Elizabeth Warren’s Wrong Answer to the Wells Fargo Problem
(Bloomberg Opinion) -- Elizabeth Warren wants the Federal Reserve to break up Wells Fargo & Co. That is sort of funny and silly in equal measure.
The U.S. senator wrote to Fed Chair Jerome Powell to demand that Wells Fargo ditch its investment bank so management could focus solely on fixing the problems in its main street business. The latter is the division that’s led to more than $5 billion in fines and settlements over the past five years.
The industry joke is that Wells Fargo is possibly the only institution where the reputation of the Wall Street business was dragged down by the main street side — though, of course, there is nothing funny about the harm to customers from the fake accounts and other scandals that began to emerge in late 2016.
The cure being suggested by Warren is silly because forcing the bank’s management to deal with the costs and complexities of splitting up a major financial institution would be a huge distraction from the rehabilitation that Wells Fargo must put itself through. The task would be a bigger headache for its top management team than trying to win new business advising companies on deals and capital raising, the activities that concern Warren the most.
This is not to make light of the problems at Wells Fargo. It was fined another $250 million last week for a lack of progress in fixing problems related to its mortgage division. At the end of August, when the likelihood of more fines was first reported, its stock price tumbled 11%. Over the past year, Wells Fargo shares have rallied more than those of JPMorgan Chase & Co. and Bank of America Corp., but it remains far behind in terms of valuation.
For Warren, this intervention is consistent with her campaign to reinstate something like the Glass-Steagall Act that once kept investment and commercial banking apart. She’s also been blasting Powell over financial regulation before the White House has to decide whether he remains Fed chair after his term expires in February. Warren says Powell’s too soft and too close to Wall Street.
It is extremely unlikely that the Fed will heed the senator’s break-up call. But her intervention could still be a pain for Wells Fargo. It will make Powell and his colleagues even more wary of granting the bank an early reprieve from the asset cap of $1.95 trillion imposed in 2018 restricting the bank’s growth while it sorts out the shortcomings that led to the scandals.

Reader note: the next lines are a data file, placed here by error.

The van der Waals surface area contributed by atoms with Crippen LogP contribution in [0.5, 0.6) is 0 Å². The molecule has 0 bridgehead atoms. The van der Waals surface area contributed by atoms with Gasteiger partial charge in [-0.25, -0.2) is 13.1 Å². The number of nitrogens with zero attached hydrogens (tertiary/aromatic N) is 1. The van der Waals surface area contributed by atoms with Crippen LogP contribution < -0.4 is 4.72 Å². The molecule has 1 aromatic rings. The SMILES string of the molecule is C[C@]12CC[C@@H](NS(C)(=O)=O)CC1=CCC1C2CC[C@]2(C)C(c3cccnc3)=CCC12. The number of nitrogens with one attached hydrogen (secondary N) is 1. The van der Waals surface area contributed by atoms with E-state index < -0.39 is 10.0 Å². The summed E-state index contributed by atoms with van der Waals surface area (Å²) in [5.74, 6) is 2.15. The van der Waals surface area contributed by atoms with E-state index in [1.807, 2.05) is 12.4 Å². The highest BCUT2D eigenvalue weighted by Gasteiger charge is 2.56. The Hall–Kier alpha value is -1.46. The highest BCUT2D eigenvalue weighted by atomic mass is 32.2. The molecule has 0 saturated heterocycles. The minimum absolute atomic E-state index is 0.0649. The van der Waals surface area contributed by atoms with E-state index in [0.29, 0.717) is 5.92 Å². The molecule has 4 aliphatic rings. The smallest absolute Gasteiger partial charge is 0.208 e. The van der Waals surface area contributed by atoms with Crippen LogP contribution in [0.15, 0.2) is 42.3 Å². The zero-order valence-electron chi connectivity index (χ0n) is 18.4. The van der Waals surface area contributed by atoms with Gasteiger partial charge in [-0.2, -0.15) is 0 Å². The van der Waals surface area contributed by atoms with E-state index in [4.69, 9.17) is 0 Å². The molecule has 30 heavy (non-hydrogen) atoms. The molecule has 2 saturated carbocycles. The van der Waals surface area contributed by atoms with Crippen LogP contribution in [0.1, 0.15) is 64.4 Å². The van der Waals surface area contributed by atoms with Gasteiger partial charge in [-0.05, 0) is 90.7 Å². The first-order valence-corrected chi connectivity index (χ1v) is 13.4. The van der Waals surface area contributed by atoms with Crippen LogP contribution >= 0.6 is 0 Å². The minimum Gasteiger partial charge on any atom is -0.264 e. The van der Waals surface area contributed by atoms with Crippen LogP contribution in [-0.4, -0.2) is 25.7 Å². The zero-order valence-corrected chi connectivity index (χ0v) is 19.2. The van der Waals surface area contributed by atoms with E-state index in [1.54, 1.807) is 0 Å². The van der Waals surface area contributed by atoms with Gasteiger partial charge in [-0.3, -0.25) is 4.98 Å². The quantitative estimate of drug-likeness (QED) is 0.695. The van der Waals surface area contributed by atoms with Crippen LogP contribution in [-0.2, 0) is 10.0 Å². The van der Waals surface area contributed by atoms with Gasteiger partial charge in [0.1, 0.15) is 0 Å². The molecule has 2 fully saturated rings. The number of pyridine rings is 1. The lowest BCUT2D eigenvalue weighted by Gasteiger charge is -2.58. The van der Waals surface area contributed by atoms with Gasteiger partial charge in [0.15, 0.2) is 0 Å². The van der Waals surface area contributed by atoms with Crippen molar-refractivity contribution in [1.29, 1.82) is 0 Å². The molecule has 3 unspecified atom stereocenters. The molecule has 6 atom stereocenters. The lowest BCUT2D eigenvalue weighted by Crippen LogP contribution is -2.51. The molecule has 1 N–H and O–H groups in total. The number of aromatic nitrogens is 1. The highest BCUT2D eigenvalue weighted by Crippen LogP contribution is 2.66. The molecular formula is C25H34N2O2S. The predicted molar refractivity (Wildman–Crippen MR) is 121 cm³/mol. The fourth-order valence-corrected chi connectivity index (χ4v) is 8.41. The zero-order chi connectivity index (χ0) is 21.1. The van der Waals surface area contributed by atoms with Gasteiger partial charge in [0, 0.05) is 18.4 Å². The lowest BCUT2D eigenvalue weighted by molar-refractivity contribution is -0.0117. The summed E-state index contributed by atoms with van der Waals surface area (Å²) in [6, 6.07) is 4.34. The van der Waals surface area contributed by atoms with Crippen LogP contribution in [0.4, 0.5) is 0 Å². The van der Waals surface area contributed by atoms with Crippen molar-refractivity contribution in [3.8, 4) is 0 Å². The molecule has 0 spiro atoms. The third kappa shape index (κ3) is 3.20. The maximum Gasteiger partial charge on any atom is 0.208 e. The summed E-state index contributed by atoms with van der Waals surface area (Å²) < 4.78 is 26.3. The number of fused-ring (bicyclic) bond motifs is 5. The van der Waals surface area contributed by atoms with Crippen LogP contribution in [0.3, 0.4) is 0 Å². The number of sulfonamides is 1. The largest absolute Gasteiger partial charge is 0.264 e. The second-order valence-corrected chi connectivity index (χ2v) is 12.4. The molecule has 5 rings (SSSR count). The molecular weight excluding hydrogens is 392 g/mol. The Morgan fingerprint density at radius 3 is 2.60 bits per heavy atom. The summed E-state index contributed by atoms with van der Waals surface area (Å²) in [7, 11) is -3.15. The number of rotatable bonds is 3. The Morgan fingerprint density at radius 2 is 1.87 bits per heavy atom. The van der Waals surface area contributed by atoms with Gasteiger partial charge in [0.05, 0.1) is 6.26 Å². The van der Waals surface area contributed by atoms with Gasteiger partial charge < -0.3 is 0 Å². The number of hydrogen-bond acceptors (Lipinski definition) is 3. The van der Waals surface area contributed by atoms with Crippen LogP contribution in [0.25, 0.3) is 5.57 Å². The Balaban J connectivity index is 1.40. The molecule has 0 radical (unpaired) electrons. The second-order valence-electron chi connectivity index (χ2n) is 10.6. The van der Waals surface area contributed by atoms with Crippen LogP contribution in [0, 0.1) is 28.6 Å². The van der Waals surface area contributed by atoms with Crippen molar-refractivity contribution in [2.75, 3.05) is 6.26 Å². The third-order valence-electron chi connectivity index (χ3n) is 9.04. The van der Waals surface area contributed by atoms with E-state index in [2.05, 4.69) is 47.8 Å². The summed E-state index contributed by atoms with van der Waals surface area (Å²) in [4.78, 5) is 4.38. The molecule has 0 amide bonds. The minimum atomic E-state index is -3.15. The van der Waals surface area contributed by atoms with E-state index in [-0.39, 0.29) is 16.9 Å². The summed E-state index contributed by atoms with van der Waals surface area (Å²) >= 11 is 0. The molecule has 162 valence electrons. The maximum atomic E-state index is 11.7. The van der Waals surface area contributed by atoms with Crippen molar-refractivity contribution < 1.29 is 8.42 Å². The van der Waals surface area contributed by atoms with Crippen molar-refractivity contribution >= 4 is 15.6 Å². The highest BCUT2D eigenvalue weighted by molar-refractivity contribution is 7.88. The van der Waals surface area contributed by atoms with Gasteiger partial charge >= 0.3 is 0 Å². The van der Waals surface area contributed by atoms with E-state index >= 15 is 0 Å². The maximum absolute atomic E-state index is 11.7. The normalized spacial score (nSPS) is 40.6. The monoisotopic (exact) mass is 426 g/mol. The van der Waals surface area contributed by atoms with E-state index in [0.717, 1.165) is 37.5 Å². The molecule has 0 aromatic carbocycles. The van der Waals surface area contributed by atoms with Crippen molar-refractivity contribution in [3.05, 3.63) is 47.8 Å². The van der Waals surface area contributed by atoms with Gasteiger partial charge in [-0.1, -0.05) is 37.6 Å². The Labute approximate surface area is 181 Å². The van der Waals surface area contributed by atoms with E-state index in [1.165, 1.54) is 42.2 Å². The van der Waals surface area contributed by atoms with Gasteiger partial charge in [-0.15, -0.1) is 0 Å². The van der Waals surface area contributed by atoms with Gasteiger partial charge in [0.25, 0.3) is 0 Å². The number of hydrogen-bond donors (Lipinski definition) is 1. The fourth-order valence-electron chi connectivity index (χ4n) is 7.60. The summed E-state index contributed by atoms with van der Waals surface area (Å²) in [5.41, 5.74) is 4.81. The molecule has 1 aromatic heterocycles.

Charlie Scharf, chief executive officer since late 2019, has said in recent earnings calls that the cap has hurt revenues because the bank has had to prioritize assets in the consumer and commercial bank over the investment bank. Trading assets in the latter shrank almost 17% between the end of 2019 and the middle of this year. Executives had privately hoped that the Fed might remove the restraint later this year; Fed officials saw it remaining until next year or beyond. The bank has declined comment.
Whether you want to rebuild Glass-Steagall’s walls or not, Warren’s reasoning makes no sense. Forcing America’s fourth-biggest bank by assets to hive off a significant chunk of its balance sheet would demand a massive amount of time for legal, regulatory, technical and financial disentangling.
If, as Warren suggests, management distraction is the obstacle to reforming Wells Fargo, then a major restructuring can't possibly be the solution.
This column does not necessarily reflect the opinion of the editorial board or Bloomberg LP and its owners.
Paul J. Davies is a Bloomberg Opinion columnist covering banking and finance. He previously worked for The Wall Street Journal and the Financial Times.
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